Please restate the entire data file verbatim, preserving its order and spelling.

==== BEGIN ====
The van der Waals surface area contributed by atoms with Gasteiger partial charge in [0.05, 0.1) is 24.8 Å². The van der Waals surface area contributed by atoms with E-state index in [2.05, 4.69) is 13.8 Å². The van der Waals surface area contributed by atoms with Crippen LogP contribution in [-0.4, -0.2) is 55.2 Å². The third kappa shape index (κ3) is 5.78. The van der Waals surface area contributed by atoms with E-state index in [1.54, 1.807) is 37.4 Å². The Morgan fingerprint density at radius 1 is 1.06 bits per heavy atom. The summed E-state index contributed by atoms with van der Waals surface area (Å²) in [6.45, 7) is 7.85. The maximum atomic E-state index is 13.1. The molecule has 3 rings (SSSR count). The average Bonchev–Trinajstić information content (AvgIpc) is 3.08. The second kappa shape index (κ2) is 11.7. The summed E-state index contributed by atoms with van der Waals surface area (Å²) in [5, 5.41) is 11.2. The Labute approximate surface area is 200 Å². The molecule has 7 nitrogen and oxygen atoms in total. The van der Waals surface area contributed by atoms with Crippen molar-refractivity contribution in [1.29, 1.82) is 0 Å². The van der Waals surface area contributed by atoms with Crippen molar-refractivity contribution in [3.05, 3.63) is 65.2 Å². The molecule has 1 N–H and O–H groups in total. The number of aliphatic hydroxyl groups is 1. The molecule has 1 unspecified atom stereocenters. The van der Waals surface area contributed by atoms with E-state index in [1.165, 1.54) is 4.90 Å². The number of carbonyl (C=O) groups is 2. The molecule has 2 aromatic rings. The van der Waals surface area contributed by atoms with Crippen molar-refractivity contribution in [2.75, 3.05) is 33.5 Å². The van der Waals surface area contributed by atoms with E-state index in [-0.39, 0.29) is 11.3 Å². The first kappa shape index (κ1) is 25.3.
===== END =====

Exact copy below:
The van der Waals surface area contributed by atoms with Gasteiger partial charge in [0.05, 0.1) is 24.8 Å². The van der Waals surface area contributed by atoms with E-state index in [2.05, 4.69) is 13.8 Å². The van der Waals surface area contributed by atoms with Crippen LogP contribution in [-0.4, -0.2) is 55.2 Å². The third kappa shape index (κ3) is 5.78. The van der Waals surface area contributed by atoms with E-state index in [1.54, 1.807) is 37.4 Å². The Morgan fingerprint density at radius 1 is 1.06 bits per heavy atom. The summed E-state index contributed by atoms with van der Waals surface area (Å²) in [6.45, 7) is 7.85. The maximum atomic E-state index is 13.1. The molecule has 3 rings (SSSR count). The average Bonchev–Trinajstić information content (AvgIpc) is 3.08. The second kappa shape index (κ2) is 11.7. The summed E-state index contributed by atoms with van der Waals surface area (Å²) in [5, 5.41) is 11.2. The Labute approximate surface area is 200 Å². The molecule has 7 nitrogen and oxygen atoms in total. The van der Waals surface area contributed by atoms with Crippen molar-refractivity contribution in [1.29, 1.82) is 0 Å². The van der Waals surface area contributed by atoms with Crippen molar-refractivity contribution in [3.05, 3.63) is 65.2 Å². The molecule has 1 N–H and O–H groups in total. The number of aliphatic hydroxyl groups is 1. The molecule has 1 unspecified atom stereocenters. The van der Waals surface area contributed by atoms with E-state index in [1.165, 1.54) is 4.90 Å². The number of carbonyl (C=O) groups is 2. The molecule has 2 aromatic rings. The van der Waals surface area contributed by atoms with Crippen molar-refractivity contribution in [2.75, 3.05) is 33.5 Å². The van der Waals surface area contributed by atoms with E-state index in [-0.39, 0.29) is 11.3 Å². The first kappa shape index (κ1) is 25.3.